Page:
18.1. Laser Welding
18.2. Group classes
- Develop a plan for dissemination of your final project.
- Prepare drafts of your summary slide (presentation.png, 1920 x 1080) and video clip (presentation.mp4, 1080p HTML5, 1 minute max, 10 MB max) and put them in your root directory.
A former Fabacademy student here in Barcelona, Javier Albo visited us some weeks ago to give us a very interesting masterclass about Laser Welding, a technique he developped on his course last year.
So I went through it, and tried to make my first figure. I wanted to create the "brusier me", so keeping attention to the steps, I decided to make a simple smooth organic outline shape to prevent from future silly failures.
I started designing the drawing on Rhino. I made the outline of the figure, and made a 0.4mm offset twice to the inside to create the 3 welding outlines; and 0.6mm to the outside to create the cutting line.
I gave more space to the outline offset than to the welding as the piece is a bit small and I wanted to ensure that the cut wouldn't go through the welding in some angles. So as I did in the Wk.4 Computer-controlled cutting assignment, I put the welding lines (inners) in the red layer, and the cutting line in the blue one. I didn't close the welding outlines in the bottom, as it will be the entrance for pumping the figure, and it will be cut later anyway.
Then I sent the file to JobControl, and set the parameters. I selected the welding plastic parameters and made some variations, giving the following values:
- Welding (red). Power: 2.70 | Speed: 1.10 | Hz: 1000 (zOffset: 16)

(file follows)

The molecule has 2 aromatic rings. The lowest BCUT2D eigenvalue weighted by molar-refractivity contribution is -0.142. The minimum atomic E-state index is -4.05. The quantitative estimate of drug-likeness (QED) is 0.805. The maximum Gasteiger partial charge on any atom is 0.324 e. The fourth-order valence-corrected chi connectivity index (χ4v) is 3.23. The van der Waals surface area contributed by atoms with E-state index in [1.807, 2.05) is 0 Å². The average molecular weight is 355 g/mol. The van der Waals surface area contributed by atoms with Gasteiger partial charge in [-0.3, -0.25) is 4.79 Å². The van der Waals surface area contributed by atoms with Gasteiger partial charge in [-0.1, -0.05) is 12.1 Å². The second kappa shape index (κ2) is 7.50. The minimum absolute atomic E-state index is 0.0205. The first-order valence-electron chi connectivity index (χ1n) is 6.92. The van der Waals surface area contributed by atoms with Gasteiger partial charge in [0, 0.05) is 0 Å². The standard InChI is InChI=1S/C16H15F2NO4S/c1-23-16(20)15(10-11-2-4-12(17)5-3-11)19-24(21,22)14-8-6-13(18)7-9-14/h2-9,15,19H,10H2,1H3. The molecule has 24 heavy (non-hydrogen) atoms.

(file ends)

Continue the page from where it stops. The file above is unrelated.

- Cutting (blue). Power: 5.00 | Speed: 1.00 | Hz: 1000 (zOffset: 5)
It is very important to make sure of straightening as best the plastic to the wood, as it is a very thin material, any wrinkle would affect either to the welding or the cutting process. Even using hairspray is very recommendable to stick well the plastic on the board so that the figure doesn't pop out while cutting from one side. This is the cutting process:
Here we have the piece already cut, staying on its place.
Then I cut the tip through which the air will go through to inflate it.
And finally I intruduce the pump's needle. A bigger hole would leave space to introduce a straw easily.
So here it is how it is working.
The final piece works perfectly, it doesn't leak any liquid or air. A more complex shape would have different effects, but actually works better than I expected.
Here you can find the welding and cutting layouts in rhino.
The first technique we worked this week was iron welding. Mikel, our lab manager, gave us some tips and warnings while using the TIG soldering equipment. We were equipped with electronic and manual soldering masks to prevent from eye injuries due to the welding sparks along the process, as well as protection gloves, fireproof coats.
We learnt how to weld propperly, holding the tool firmly and with the tip close to the material, making movements in circles and with a constant movement, making sure that the welding track has a homogeneous long bulge, that we had to flatten later.
Another technique we worked is the wood bending by pressure. In this case we made a skateboard with a multilayer raftwood structure. This kind of wood has very good bending properties in one direction, but to keep the shape we want, we need to apply epoxy between the layers. As it takes around 1 day for the epoxy to get dry, we will need to keep the piece inside a mold for the whole process.
For this reason, making the mold in XPS foam will be the first step to take. So we start creating the CAM file for the CNC machine, we will need the upper and lower cases to close the mold with the piece inside. So we milled the mold with a 10mm ball-endmill:
Later we cut the 3mm wood layers in our Multicam 2000 lasercutter. Then we have the epoxy applying. We need to cover all te surface first with a LDPE plastic to prevent from dirt in workspace, and also to cover the material inside the mold.
To apply the epoxy we need to mix it first with a hardener in a 2:1 proportion. Then we spread the mix smoothly between layers (3 in total) plus a top cover of raffia cloth (also lasercut) for the rough surface.
After 24h of curing (around 37ºC), this is the final result: